For the love of the game

A survey of what makes athletes walk away from the games they love

by Ashley DuPuis | 10/31/16 12:06am


Sports have a long and storied history at the College and to this day make up an enduring component of campus life with around 25 percent of the student population participating in one of the 35 varsity intercollegiate teams. As members of the Ivy League, students have the unique opportunity to compete at the Division I level, while challenging themselves with rigorous academic opportunities off the field. Balancing the dual dimensions of being a student-athlete comes with its fair amount of challenges and rewards; however, not all those who begin their college careers as athletes finish them as athletes. A number of athletes decide to step away from their sports for a multitude of reasons including injuries, divisive team cultures, lack of playing time and general burnout. This week The Dartmouth will look into why some athletes quit their sports and the overarching themes that apply to their decisions.

Academics and Other Opportunities

Participating in a Division I sport is extremely time consuming. The National Collegiate Athletic Association caps weekly training time at 20 hours a week while in season, and most sports will utilize this time fully. In the Ivy League, athletes cannot receive any scholarship assistance based on athletic performance. Therefore, every student-athlete essentially takes on a labor and time-intensive job that is unpaid. Combined with academic demands, the life of a student-athlete can become stressful and chaotic quickly.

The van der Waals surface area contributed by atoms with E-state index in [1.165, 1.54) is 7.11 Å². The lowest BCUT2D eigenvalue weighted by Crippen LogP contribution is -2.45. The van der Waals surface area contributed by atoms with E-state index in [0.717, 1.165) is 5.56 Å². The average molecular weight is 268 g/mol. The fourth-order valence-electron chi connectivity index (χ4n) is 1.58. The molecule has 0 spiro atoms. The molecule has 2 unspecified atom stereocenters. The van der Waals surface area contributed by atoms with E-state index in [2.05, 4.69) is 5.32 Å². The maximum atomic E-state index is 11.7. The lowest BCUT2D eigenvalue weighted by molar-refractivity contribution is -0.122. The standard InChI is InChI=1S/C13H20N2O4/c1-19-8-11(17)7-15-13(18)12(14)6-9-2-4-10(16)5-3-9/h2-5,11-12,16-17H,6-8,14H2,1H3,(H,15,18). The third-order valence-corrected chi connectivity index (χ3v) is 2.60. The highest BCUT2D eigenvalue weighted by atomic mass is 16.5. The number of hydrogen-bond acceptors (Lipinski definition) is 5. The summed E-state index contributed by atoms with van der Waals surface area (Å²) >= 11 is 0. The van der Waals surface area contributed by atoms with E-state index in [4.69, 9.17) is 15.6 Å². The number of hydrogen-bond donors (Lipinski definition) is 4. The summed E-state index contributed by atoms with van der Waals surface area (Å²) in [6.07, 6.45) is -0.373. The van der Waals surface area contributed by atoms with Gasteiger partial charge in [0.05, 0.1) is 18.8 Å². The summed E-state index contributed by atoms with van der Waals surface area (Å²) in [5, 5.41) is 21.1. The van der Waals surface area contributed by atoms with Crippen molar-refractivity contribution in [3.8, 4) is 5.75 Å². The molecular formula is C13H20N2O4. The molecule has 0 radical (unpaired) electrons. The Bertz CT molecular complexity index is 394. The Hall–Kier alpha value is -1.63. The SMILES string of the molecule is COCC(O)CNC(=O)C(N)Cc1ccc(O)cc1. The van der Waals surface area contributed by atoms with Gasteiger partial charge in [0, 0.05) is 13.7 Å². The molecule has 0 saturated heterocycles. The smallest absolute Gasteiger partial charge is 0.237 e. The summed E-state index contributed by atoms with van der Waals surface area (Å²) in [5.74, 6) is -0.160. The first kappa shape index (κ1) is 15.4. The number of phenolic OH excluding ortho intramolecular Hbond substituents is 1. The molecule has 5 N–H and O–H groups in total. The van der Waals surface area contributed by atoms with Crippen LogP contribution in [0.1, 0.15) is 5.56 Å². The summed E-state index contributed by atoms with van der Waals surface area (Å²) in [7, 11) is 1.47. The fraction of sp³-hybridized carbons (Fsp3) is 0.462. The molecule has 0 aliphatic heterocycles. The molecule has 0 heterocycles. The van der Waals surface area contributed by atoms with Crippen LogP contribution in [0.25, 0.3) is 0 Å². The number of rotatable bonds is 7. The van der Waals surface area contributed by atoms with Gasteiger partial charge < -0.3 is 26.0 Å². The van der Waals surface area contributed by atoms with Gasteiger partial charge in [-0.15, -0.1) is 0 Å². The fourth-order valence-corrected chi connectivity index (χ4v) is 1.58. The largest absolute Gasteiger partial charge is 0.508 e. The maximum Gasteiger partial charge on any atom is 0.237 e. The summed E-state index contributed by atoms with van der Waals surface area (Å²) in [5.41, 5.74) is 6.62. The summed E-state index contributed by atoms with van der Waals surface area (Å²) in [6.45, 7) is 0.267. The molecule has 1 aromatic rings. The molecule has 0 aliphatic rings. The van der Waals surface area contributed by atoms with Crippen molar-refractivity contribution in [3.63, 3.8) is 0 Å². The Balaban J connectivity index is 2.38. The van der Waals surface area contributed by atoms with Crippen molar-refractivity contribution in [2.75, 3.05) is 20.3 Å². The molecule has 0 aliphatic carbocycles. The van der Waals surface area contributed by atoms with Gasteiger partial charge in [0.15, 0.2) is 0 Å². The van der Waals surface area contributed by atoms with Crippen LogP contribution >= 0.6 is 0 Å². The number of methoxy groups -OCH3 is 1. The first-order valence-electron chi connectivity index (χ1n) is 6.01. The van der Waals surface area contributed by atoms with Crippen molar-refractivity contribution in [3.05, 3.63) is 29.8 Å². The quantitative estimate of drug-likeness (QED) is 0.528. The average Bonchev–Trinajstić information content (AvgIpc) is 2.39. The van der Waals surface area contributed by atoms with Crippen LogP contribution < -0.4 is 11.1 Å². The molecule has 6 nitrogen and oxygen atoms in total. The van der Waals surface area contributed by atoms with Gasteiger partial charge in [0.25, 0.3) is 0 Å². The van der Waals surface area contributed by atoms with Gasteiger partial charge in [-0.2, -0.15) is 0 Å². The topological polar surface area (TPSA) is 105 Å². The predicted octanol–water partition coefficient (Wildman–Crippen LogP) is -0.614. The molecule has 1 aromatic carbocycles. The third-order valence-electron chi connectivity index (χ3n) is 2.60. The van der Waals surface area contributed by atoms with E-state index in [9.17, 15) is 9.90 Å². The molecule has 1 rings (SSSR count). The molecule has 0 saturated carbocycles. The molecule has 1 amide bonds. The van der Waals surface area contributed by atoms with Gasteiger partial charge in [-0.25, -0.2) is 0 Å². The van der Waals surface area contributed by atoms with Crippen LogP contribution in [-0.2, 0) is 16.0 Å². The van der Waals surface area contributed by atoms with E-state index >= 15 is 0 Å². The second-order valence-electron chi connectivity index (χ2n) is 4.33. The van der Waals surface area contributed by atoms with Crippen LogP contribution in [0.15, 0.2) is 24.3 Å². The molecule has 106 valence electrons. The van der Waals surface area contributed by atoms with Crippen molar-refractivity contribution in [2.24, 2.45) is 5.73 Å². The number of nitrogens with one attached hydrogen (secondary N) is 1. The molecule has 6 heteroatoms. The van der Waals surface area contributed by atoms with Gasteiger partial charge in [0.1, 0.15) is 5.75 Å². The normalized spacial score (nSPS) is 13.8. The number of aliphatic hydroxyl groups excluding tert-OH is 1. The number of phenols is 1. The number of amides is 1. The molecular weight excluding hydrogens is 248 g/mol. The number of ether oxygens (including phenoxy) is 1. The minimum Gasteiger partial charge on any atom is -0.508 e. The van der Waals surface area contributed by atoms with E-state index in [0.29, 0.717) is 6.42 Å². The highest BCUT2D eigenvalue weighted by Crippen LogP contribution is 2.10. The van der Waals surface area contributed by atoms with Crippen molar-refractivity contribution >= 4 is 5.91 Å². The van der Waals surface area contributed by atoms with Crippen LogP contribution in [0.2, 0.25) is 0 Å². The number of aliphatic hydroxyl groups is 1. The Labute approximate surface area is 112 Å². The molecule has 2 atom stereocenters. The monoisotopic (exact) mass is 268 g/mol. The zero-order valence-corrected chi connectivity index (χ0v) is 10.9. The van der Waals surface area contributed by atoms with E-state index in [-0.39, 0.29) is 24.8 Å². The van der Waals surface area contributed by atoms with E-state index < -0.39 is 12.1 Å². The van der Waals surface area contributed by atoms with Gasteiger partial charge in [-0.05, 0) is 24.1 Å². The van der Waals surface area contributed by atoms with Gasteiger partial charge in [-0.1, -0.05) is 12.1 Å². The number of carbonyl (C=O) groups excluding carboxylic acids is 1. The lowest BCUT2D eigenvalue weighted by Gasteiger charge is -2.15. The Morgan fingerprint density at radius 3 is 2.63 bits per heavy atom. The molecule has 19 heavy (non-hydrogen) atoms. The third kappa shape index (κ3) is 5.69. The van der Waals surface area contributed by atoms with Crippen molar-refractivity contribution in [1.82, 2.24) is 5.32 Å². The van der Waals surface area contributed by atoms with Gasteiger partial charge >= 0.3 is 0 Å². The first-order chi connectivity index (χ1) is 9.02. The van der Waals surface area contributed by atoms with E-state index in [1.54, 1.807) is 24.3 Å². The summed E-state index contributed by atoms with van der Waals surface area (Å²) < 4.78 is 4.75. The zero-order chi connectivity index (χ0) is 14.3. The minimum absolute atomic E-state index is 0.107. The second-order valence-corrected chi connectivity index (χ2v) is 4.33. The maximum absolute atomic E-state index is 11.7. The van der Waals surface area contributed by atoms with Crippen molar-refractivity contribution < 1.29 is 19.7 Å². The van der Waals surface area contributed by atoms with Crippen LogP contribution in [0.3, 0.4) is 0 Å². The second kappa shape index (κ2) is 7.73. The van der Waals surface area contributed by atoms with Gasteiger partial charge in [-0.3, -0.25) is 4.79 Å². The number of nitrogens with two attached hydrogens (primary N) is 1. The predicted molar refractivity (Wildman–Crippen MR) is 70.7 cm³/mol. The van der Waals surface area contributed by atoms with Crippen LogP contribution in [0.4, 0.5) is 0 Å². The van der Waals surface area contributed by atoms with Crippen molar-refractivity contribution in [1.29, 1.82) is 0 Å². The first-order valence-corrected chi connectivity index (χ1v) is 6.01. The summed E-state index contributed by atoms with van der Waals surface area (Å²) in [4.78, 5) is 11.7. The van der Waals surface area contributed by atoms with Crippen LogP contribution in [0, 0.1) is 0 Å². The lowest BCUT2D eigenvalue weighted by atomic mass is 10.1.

One study published in 2013 surveyed 229 active and inactive athletes in a Division II program in the western United States. Athletes in Division II programs, though different than those at Dartmouth, share some similarities. Division II athletes often receive lower scholarships than those at Division I programs, and Ivy League students receive none. The study found that “there might be more of an intrinsic motivation to play when given less funding and/or when there was less of a chance to earn substantial money playing in professional leagues after graduation... It also seems plausible that some Division II student–athletes feel burdened by time constraints that prevent them from earning money that is necessary for them to pay bills and to purchase necessities.”

The importance of outside priorities, such as employment and academics, is a common theme among athletes.

Patrick Kang ’17 noted the intense demands on Dartmouth student-athletes he has seen as a swimmer and for other athletes. Kang quit the swim and dive team early into his sophomore year after suffering a back injury in his rookie season. He later tried to rejoin the team his junior year but was unable to gain a spot until senior year.

“There were a lot of different factors [that led to my decision to quit],” Kang said. “I think one was that my expectation was that it would be very similar to high school. The academics would be easy enough that you could just focus on swimming, but the thing was that swimming was definitely tougher than it was in high school — I’d never had morning practices — and so going to morning practices and then following that up with a bunch of classes was hard. I didn’t do as well as I wanted to.”

In addition to a difficult mix of athletics and academics, student-athletes often find themselves wanting to try new activities, often in the process finding new interests. Alex Wolf ’18, a former Big Green basketball player and Connecticut Boys Gatorade Basketball Player of the Year noted being able to experience more of the College in his time away from the sport after injury.